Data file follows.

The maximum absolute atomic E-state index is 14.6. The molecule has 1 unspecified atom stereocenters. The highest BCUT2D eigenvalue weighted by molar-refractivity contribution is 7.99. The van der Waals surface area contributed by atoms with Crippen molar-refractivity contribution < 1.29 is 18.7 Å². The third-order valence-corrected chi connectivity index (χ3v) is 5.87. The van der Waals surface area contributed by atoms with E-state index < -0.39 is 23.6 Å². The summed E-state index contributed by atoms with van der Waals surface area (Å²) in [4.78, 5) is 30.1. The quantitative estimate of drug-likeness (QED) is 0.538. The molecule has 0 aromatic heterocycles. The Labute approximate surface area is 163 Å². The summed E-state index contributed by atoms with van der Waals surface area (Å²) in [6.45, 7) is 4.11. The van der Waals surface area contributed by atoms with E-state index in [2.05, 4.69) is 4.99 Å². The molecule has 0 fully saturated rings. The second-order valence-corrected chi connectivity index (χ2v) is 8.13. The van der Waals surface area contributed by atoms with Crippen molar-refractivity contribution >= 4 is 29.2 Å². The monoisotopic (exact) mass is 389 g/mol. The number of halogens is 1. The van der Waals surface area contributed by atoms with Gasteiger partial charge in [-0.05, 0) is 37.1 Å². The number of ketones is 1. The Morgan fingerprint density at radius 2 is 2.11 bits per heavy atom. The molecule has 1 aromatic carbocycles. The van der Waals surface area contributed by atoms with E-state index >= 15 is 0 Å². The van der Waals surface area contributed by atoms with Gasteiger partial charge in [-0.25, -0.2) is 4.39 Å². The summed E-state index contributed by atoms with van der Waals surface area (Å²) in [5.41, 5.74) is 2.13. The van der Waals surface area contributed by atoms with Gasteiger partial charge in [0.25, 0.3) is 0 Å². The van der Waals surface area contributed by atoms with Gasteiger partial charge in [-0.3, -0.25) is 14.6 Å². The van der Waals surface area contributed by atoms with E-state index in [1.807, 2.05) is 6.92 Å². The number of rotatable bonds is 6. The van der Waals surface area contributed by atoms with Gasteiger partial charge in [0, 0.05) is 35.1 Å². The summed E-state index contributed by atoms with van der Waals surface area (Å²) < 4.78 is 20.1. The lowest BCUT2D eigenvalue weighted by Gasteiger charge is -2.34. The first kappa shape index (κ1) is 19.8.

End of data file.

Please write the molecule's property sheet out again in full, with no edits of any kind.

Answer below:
The maximum absolute atomic E-state index is 14.6. The molecule has 1 unspecified atom stereocenters. The highest BCUT2D eigenvalue weighted by molar-refractivity contribution is 7.99. The van der Waals surface area contributed by atoms with Crippen molar-refractivity contribution < 1.29 is 18.7 Å². The third-order valence-corrected chi connectivity index (χ3v) is 5.87. The van der Waals surface area contributed by atoms with E-state index < -0.39 is 23.6 Å². The summed E-state index contributed by atoms with van der Waals surface area (Å²) in [4.78, 5) is 30.1. The quantitative estimate of drug-likeness (QED) is 0.538. The molecule has 0 aromatic heterocycles. The Labute approximate surface area is 163 Å². The summed E-state index contributed by atoms with van der Waals surface area (Å²) in [6.45, 7) is 4.11. The van der Waals surface area contributed by atoms with E-state index in [2.05, 4.69) is 4.99 Å². The molecule has 0 fully saturated rings. The second-order valence-corrected chi connectivity index (χ2v) is 8.13. The van der Waals surface area contributed by atoms with Crippen molar-refractivity contribution >= 4 is 29.2 Å². The monoisotopic (exact) mass is 389 g/mol. The number of halogens is 1. The van der Waals surface area contributed by atoms with Gasteiger partial charge in [-0.05, 0) is 37.1 Å². The number of ketones is 1. The Morgan fingerprint density at radius 2 is 2.11 bits per heavy atom. The molecule has 1 aromatic carbocycles. The van der Waals surface area contributed by atoms with E-state index >= 15 is 0 Å². The van der Waals surface area contributed by atoms with Gasteiger partial charge in [-0.25, -0.2) is 4.39 Å². The summed E-state index contributed by atoms with van der Waals surface area (Å²) in [5.41, 5.74) is 2.13. The van der Waals surface area contributed by atoms with Gasteiger partial charge in [0.25, 0.3) is 0 Å². The van der Waals surface area contributed by atoms with Gasteiger partial charge in [-0.3, -0.25) is 14.6 Å². The van der Waals surface area contributed by atoms with E-state index in [1.807, 2.05) is 6.92 Å². The number of rotatable bonds is 6. The van der Waals surface area contributed by atoms with Gasteiger partial charge in [0, 0.05) is 35.1 Å². The summed E-state index contributed by atoms with van der Waals surface area (Å²) < 4.78 is 20.1. The lowest BCUT2D eigenvalue weighted by Gasteiger charge is -2.34. The first kappa shape index (κ1) is 19.8.